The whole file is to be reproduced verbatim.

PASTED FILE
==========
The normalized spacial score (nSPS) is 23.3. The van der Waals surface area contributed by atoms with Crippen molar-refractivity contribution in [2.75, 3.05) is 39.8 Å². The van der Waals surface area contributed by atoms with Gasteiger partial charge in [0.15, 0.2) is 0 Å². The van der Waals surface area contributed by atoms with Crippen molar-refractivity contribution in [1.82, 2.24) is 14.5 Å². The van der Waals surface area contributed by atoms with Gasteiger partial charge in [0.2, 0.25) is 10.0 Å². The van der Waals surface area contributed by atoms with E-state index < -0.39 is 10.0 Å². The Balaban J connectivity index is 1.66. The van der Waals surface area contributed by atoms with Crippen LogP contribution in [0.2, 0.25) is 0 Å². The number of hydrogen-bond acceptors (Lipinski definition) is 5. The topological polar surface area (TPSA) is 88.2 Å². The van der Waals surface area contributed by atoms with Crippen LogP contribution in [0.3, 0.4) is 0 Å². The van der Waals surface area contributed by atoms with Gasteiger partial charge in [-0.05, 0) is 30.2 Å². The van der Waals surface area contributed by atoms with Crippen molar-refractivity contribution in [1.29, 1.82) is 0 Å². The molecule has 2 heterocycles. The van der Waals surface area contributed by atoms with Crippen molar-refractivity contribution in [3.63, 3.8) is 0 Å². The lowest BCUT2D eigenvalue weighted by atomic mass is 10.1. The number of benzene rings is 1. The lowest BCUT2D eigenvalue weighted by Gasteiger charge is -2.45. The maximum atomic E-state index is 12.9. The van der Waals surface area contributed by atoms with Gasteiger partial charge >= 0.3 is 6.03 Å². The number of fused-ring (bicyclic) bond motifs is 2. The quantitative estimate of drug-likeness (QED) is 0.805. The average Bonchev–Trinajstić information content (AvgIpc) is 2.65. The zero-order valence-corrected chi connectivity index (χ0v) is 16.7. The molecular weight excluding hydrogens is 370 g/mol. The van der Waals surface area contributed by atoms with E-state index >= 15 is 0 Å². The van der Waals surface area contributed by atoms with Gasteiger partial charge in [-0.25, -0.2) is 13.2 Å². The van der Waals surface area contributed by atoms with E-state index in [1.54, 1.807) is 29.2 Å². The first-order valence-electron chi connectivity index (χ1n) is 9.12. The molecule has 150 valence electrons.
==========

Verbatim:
The normalized spacial score (nSPS) is 23.3. The van der Waals surface area contributed by atoms with Crippen molar-refractivity contribution in [2.75, 3.05) is 39.8 Å². The van der Waals surface area contributed by atoms with Gasteiger partial charge in [0.15, 0.2) is 0 Å². The van der Waals surface area contributed by atoms with Crippen molar-refractivity contribution in [1.82, 2.24) is 14.5 Å². The van der Waals surface area contributed by atoms with Gasteiger partial charge in [0.2, 0.25) is 10.0 Å². The van der Waals surface area contributed by atoms with E-state index < -0.39 is 10.0 Å². The Balaban J connectivity index is 1.66. The van der Waals surface area contributed by atoms with Crippen LogP contribution in [0.2, 0.25) is 0 Å². The number of hydrogen-bond acceptors (Lipinski definition) is 5. The topological polar surface area (TPSA) is 88.2 Å². The van der Waals surface area contributed by atoms with Crippen LogP contribution in [0.3, 0.4) is 0 Å². The van der Waals surface area contributed by atoms with Gasteiger partial charge in [-0.05, 0) is 30.2 Å². The van der Waals surface area contributed by atoms with Crippen molar-refractivity contribution in [1.29, 1.82) is 0 Å². The molecule has 2 heterocycles. The van der Waals surface area contributed by atoms with Crippen molar-refractivity contribution in [3.63, 3.8) is 0 Å². The lowest BCUT2D eigenvalue weighted by atomic mass is 10.1. The number of benzene rings is 1. The lowest BCUT2D eigenvalue weighted by Gasteiger charge is -2.45. The maximum atomic E-state index is 12.9. The van der Waals surface area contributed by atoms with Gasteiger partial charge >= 0.3 is 6.03 Å². The number of fused-ring (bicyclic) bond motifs is 2. The quantitative estimate of drug-likeness (QED) is 0.805. The average Bonchev–Trinajstić information content (AvgIpc) is 2.65. The zero-order valence-corrected chi connectivity index (χ0v) is 16.7. The molecular weight excluding hydrogens is 370 g/mol. The van der Waals surface area contributed by atoms with E-state index >= 15 is 0 Å². The van der Waals surface area contributed by atoms with Gasteiger partial charge in [-0.25, -0.2) is 13.2 Å². The van der Waals surface area contributed by atoms with E-state index in [1.54, 1.807) is 29.2 Å². The first-order valence-electron chi connectivity index (χ1n) is 9.12. The molecule has 150 valence electrons.